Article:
Parks and Open Spaces Across Liverpool
Holding the largest population of any borough within the Merseyside county, the City of Liverpool is home to 42 district areas. Sharing similarities with London, Manchester and other areas that are predominantly urban, Liverpool has grown as an urban location in recent times, bringing exposure and revenue to the city, but at the expense of the natural environment.
Even though Liverpool is formed from a significant number of developed locations, there are numerous rural attractions including two Grade 1 locations, five Grade 2 locations, and ten listed parks and cemeteries. Parks and open spaces in Liverpool amount to over 30 locations, with the combined number of rural areas equating to an accumulative 696.6 hectares of countryside within the city.
As ever, developments in a city like Liverpool come thick and fast, with no intention of slowing any time soon. But with local biodiversity and ecology suffering harm as a result of these planning projects, the local council and independent initiatives have pledged to increase the number of trees in the area. The strongest example of this is the Mersey Forest – a vast community of people that have already planted more than nine million trees in the Merseyside area.
The local council aim to conserve, preserve and protect trees and other natural assets throughout Liverpool by enforcing strict rules. These rules affect developers more than anyone because they prevent granted planning applications on planning projects that haven’t had the necessary inspections to appease the local authorities. For a comprehensive tree assessment on your development site and a report that contains the reliable and effective information needed by the local planning authority to grant planning consent, the best course of action would be to arrange a tree survey.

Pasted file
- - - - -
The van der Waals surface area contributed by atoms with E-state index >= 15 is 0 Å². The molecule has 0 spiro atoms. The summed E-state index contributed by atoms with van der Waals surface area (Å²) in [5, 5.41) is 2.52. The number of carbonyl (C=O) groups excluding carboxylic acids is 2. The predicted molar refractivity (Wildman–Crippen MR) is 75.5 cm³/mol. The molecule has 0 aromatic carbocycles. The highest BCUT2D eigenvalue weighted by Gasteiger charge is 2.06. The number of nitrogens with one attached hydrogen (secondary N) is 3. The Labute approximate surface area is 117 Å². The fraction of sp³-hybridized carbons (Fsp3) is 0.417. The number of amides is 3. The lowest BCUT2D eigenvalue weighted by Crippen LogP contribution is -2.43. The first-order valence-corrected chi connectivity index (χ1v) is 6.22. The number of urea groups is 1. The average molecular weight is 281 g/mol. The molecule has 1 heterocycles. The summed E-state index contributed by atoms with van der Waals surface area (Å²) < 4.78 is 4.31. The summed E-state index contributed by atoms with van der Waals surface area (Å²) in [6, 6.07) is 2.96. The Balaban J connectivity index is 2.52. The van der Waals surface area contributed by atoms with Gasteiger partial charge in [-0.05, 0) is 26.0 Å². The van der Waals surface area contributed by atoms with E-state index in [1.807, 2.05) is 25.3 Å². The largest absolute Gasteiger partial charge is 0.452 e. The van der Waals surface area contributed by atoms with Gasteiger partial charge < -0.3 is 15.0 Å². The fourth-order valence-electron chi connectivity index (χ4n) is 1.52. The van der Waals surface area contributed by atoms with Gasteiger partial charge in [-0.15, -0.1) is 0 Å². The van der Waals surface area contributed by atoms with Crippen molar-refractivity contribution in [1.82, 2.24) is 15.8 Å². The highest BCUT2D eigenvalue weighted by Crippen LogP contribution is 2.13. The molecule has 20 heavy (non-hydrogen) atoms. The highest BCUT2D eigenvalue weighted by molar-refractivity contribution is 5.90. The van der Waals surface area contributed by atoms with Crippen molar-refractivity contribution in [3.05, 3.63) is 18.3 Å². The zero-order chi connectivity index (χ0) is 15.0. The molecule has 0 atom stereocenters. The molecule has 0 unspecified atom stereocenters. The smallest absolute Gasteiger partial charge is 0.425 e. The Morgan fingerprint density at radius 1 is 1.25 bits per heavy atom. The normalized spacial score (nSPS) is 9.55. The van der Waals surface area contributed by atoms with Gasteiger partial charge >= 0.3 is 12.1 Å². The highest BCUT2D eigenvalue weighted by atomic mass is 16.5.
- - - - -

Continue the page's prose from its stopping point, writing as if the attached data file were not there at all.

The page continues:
Liverpool’s Initiatives to Protect Trees
Rules and regulations around trees are clearly explained on the Liverpool City Council website. Under the ‘trees, hedges and conservation‘ part of the ‘planning and building control‘ section, a page details the nature of tree protections for trees located within the City of Liverpool. The two primary forms of tree protection consist of Tree Preservation Orders (TPOs) and conservation areas, preventing cutting down, lopping, uprooting or topping of trees without prior consent from the local council.
More specifically, both Tree Preservation Orders (TPOs) and conservation areas offer the same level of coverage to trees, but provide protection in different ways. For instance, while a Tree Preservation Order (TPO) will apply to individual trees on the site, a conservation area will apply to any number of single trees within a certain zone. At any point where a planning project involves a tree under an existing TPO or a conservation area with trees present, the developer would need to give six weeks’ notice to Liverpool City Council before causing any disturbance to the trees or face penalties in the form of fines or even jail time.
BS5837 Tree Assessments